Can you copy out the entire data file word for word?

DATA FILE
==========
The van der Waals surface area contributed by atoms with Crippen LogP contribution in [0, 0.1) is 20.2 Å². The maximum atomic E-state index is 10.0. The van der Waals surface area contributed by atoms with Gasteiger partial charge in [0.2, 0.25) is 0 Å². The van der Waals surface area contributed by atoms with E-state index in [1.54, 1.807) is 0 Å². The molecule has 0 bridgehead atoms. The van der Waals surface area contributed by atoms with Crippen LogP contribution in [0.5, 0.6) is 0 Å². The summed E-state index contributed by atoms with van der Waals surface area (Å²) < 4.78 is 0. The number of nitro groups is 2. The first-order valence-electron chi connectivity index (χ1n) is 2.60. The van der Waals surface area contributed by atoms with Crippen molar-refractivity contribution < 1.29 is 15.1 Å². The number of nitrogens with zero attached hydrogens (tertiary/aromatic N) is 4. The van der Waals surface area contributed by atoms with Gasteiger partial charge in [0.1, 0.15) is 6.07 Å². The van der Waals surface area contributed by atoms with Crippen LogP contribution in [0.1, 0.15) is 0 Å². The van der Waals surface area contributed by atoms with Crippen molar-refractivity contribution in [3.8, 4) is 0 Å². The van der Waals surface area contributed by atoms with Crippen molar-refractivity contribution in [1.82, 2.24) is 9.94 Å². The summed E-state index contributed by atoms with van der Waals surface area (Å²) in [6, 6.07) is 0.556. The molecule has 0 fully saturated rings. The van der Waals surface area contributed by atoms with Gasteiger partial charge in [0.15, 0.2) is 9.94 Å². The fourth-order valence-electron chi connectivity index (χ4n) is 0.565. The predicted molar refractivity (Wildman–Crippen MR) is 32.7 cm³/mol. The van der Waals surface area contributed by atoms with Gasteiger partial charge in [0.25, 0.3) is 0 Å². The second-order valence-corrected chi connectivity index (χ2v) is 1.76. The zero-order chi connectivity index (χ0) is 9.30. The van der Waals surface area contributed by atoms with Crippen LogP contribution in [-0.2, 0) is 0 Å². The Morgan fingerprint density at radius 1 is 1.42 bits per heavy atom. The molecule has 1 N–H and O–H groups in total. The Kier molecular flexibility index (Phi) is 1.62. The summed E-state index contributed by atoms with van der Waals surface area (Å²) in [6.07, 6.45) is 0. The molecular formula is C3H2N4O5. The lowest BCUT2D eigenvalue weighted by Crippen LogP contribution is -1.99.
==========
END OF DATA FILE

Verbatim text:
The van der Waals surface area contributed by atoms with Crippen LogP contribution in [0, 0.1) is 20.2 Å². The maximum atomic E-state index is 10.0. The van der Waals surface area contributed by atoms with Gasteiger partial charge in [0.2, 0.25) is 0 Å². The van der Waals surface area contributed by atoms with E-state index in [1.54, 1.807) is 0 Å². The molecule has 0 bridgehead atoms. The van der Waals surface area contributed by atoms with Crippen LogP contribution in [0.5, 0.6) is 0 Å². The summed E-state index contributed by atoms with van der Waals surface area (Å²) < 4.78 is 0. The number of nitro groups is 2. The first-order valence-electron chi connectivity index (χ1n) is 2.60. The van der Waals surface area contributed by atoms with Crippen molar-refractivity contribution < 1.29 is 15.1 Å². The number of nitrogens with zero attached hydrogens (tertiary/aromatic N) is 4. The van der Waals surface area contributed by atoms with Gasteiger partial charge in [0.1, 0.15) is 6.07 Å². The van der Waals surface area contributed by atoms with Crippen LogP contribution in [0.1, 0.15) is 0 Å². The van der Waals surface area contributed by atoms with Crippen molar-refractivity contribution in [3.8, 4) is 0 Å². The van der Waals surface area contributed by atoms with Crippen molar-refractivity contribution in [1.82, 2.24) is 9.94 Å². The summed E-state index contributed by atoms with van der Waals surface area (Å²) in [6, 6.07) is 0.556. The molecule has 0 fully saturated rings. The van der Waals surface area contributed by atoms with Gasteiger partial charge in [0.15, 0.2) is 9.94 Å². The fourth-order valence-electron chi connectivity index (χ4n) is 0.565. The predicted molar refractivity (Wildman–Crippen MR) is 32.7 cm³/mol. The van der Waals surface area contributed by atoms with Gasteiger partial charge in [0.25, 0.3) is 0 Å². The second-order valence-corrected chi connectivity index (χ2v) is 1.76. The zero-order chi connectivity index (χ0) is 9.30. The van der Waals surface area contributed by atoms with Crippen LogP contribution in [-0.2, 0) is 0 Å². The Morgan fingerprint density at radius 1 is 1.42 bits per heavy atom. The molecule has 1 N–H and O–H groups in total. The Kier molecular flexibility index (Phi) is 1.62. The summed E-state index contributed by atoms with van der Waals surface area (Å²) in [6.07, 6.45) is 0. The molecular formula is C3H2N4O5. The lowest BCUT2D eigenvalue weighted by Crippen LogP contribution is -1.99.